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PTSD: A Marine's Story45:19

This article is more than 11 years old.

Iraq combat veteran and Marine Staff Sergeant Jeremiah Workman went into some of the worst fighting in Fallujah. Nightmare stuff. Killed twenty men in a day.

He came out with the Navy Cross — and a brutal case of post-traumatic stress disorder, PTSD.

Now, from the brink of suicide and despair, he’s fought back to tell his story — and the story of many thousands of other veterans of Iraq and Afghanistan.

He’s fighting for acknowledgement of all that they bring home. All.

This hour, On Point: A Marine hero’s story of the battle there, and here.

You can join the conversation. Tell us what you think — here on this page, on Twitter, and on Facebook.Guests:

Staff Sgt. Jeremiah Workman joins us from Los Angeles. An eight-year combat veteran of the U.S. Marine Corps, he served in Fallujah in 2004 and was awarded the Navy Cross for valor. His new memoir, "Shadow of the Sword: A Marine's Journey of War, Heroism, and Redemption," chronicles his time in Fallujah and his subsequent struggle with PTSD.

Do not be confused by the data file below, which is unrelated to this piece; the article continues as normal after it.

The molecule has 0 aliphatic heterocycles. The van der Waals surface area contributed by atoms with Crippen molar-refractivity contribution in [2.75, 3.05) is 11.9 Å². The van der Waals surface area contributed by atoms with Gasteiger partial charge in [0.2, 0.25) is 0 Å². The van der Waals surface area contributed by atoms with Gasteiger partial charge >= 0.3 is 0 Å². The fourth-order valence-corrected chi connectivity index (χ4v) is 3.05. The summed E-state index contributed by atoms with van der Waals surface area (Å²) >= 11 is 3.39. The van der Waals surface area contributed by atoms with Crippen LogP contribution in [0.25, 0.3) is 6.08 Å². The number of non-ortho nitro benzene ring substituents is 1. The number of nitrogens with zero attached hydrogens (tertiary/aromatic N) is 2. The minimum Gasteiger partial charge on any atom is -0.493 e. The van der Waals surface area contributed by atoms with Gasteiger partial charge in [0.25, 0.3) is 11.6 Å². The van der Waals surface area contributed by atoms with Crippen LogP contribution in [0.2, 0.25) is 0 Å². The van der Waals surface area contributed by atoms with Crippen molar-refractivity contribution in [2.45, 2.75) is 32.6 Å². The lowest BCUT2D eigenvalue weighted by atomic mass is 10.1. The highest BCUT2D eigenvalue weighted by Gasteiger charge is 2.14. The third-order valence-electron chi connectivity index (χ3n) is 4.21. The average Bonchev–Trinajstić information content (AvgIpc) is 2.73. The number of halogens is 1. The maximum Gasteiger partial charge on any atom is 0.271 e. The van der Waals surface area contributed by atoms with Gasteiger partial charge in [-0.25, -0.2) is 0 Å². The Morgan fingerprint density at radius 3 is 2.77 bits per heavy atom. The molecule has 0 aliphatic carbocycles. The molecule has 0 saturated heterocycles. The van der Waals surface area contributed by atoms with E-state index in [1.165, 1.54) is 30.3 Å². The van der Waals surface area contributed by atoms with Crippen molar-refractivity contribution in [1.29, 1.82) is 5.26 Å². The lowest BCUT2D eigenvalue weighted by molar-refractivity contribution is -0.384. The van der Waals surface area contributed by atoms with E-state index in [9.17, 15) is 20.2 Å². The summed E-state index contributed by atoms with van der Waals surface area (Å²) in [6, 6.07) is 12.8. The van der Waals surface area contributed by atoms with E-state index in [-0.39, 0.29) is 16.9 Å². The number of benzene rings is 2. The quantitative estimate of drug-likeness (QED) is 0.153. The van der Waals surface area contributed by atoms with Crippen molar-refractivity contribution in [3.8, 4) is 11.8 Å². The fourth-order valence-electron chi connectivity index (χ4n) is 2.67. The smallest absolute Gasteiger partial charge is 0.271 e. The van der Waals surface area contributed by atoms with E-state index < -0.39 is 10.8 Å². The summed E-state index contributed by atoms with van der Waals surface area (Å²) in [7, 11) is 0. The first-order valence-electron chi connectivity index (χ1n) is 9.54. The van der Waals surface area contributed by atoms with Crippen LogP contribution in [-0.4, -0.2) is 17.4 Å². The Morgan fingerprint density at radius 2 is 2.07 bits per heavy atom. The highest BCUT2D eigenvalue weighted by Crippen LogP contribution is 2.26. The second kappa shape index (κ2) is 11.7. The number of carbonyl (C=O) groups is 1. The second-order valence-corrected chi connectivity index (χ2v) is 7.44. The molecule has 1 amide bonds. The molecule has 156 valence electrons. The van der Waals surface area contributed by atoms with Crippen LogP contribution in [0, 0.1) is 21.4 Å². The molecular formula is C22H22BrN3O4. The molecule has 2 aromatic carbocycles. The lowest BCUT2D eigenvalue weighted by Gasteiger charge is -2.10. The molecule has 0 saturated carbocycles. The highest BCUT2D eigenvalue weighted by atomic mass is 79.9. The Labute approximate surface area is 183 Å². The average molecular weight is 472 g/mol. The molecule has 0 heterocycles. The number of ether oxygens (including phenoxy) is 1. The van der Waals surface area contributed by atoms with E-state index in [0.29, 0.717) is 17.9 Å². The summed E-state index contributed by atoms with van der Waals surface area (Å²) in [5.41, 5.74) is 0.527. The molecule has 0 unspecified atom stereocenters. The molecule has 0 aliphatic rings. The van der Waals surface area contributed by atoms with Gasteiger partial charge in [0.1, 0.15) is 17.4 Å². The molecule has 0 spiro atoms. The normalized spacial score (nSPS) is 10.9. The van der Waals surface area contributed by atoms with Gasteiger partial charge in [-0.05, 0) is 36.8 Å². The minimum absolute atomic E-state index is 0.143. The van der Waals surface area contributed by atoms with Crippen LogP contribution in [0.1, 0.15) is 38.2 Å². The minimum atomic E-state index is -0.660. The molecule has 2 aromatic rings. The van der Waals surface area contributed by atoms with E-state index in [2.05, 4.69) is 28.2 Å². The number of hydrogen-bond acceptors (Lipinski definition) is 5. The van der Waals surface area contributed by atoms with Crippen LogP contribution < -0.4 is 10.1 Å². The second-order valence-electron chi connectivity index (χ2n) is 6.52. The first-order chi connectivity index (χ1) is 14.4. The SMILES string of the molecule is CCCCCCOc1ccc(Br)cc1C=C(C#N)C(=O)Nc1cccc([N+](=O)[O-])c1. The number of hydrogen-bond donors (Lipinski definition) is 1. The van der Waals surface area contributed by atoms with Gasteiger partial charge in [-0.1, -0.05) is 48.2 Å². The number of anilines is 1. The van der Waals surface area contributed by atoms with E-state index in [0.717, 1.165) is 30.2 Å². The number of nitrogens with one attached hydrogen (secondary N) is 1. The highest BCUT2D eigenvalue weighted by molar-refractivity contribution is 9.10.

Read Chapter One from "Shadow of the Sword."

From San Diego we're joined by Heidi Kraft, former clinical psychologist in the U.S. Navy.  She led a combat stress unit in Iraq and wrote the book "Rule Number Two: Lessons I Learned in a Combat Hospital." She continues to treat combat trauma.

More links:
You can read Jeremiah Workman's posts at the Huffington Post.
The Washington Post offers a list of PTSD resources.

This program aired on November 17, 2009.

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